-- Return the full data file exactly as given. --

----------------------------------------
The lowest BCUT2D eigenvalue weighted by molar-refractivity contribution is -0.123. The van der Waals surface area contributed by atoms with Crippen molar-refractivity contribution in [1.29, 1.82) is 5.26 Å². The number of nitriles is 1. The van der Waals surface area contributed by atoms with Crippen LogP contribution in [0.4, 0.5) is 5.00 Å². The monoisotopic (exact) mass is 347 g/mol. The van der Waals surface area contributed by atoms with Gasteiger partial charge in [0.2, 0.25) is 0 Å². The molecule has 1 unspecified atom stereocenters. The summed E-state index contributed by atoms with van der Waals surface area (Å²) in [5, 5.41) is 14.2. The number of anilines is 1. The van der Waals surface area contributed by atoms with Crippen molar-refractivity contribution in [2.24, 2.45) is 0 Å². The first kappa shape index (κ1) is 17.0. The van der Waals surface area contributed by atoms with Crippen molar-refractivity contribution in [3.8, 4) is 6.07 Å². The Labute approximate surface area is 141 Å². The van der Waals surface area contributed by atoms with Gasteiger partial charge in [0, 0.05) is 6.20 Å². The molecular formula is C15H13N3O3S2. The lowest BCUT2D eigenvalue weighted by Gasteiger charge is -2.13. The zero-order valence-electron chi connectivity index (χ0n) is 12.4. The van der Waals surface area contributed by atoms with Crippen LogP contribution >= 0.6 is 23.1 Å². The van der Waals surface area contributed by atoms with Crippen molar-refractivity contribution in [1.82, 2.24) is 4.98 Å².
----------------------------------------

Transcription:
The lowest BCUT2D eigenvalue weighted by molar-refractivity contribution is -0.123. The van der Waals surface area contributed by atoms with Crippen molar-refractivity contribution in [1.29, 1.82) is 5.26 Å². The number of nitriles is 1. The van der Waals surface area contributed by atoms with Crippen LogP contribution in [0.4, 0.5) is 5.00 Å². The monoisotopic (exact) mass is 347 g/mol. The van der Waals surface area contributed by atoms with Gasteiger partial charge in [0.2, 0.25) is 0 Å². The molecule has 1 unspecified atom stereocenters. The summed E-state index contributed by atoms with van der Waals surface area (Å²) in [5, 5.41) is 14.2. The number of anilines is 1. The van der Waals surface area contributed by atoms with Crippen molar-refractivity contribution in [2.24, 2.45) is 0 Å². The first kappa shape index (κ1) is 17.0. The van der Waals surface area contributed by atoms with Crippen molar-refractivity contribution in [3.8, 4) is 6.07 Å². The Labute approximate surface area is 141 Å². The van der Waals surface area contributed by atoms with Gasteiger partial charge in [0, 0.05) is 6.20 Å². The molecular formula is C15H13N3O3S2. The lowest BCUT2D eigenvalue weighted by Gasteiger charge is -2.13. The zero-order valence-electron chi connectivity index (χ0n) is 12.4. The van der Waals surface area contributed by atoms with Crippen LogP contribution >= 0.6 is 23.1 Å². The van der Waals surface area contributed by atoms with Crippen molar-refractivity contribution in [1.82, 2.24) is 4.98 Å².